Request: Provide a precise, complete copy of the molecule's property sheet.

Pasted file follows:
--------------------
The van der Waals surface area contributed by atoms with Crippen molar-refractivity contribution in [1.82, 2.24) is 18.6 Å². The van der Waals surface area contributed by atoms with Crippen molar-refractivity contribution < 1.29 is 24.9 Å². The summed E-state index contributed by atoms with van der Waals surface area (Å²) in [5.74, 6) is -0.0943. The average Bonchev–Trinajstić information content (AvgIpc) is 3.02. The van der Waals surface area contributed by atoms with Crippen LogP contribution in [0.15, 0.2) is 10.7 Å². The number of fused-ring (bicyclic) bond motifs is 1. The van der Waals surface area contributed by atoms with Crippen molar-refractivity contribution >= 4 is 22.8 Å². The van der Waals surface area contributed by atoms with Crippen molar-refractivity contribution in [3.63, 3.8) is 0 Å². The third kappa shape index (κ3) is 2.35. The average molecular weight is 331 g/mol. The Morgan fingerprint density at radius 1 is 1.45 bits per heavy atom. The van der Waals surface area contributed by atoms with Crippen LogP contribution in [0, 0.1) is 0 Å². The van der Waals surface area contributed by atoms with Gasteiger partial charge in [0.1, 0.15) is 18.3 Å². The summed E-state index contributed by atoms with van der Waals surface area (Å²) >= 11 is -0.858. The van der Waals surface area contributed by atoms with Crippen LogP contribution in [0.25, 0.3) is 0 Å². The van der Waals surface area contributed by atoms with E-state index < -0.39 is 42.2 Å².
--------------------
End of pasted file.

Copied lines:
The van der Waals surface area contributed by atoms with Crippen molar-refractivity contribution in [1.82, 2.24) is 18.6 Å². The van der Waals surface area contributed by atoms with Crippen molar-refractivity contribution < 1.29 is 24.9 Å². The summed E-state index contributed by atoms with van der Waals surface area (Å²) in [5.74, 6) is -0.0943. The average Bonchev–Trinajstić information content (AvgIpc) is 3.02. The van der Waals surface area contributed by atoms with Crippen LogP contribution in [0.15, 0.2) is 10.7 Å². The number of fused-ring (bicyclic) bond motifs is 1. The van der Waals surface area contributed by atoms with Crippen molar-refractivity contribution >= 4 is 22.8 Å². The van der Waals surface area contributed by atoms with Crippen molar-refractivity contribution in [3.63, 3.8) is 0 Å². The third kappa shape index (κ3) is 2.35. The average molecular weight is 331 g/mol. The Morgan fingerprint density at radius 1 is 1.45 bits per heavy atom. The van der Waals surface area contributed by atoms with Crippen LogP contribution in [0, 0.1) is 0 Å². The van der Waals surface area contributed by atoms with Gasteiger partial charge in [0.1, 0.15) is 18.3 Å². The summed E-state index contributed by atoms with van der Waals surface area (Å²) >= 11 is -0.858. The van der Waals surface area contributed by atoms with Crippen LogP contribution in [0.25, 0.3) is 0 Å². The van der Waals surface area contributed by atoms with E-state index < -0.39 is 42.2 Å².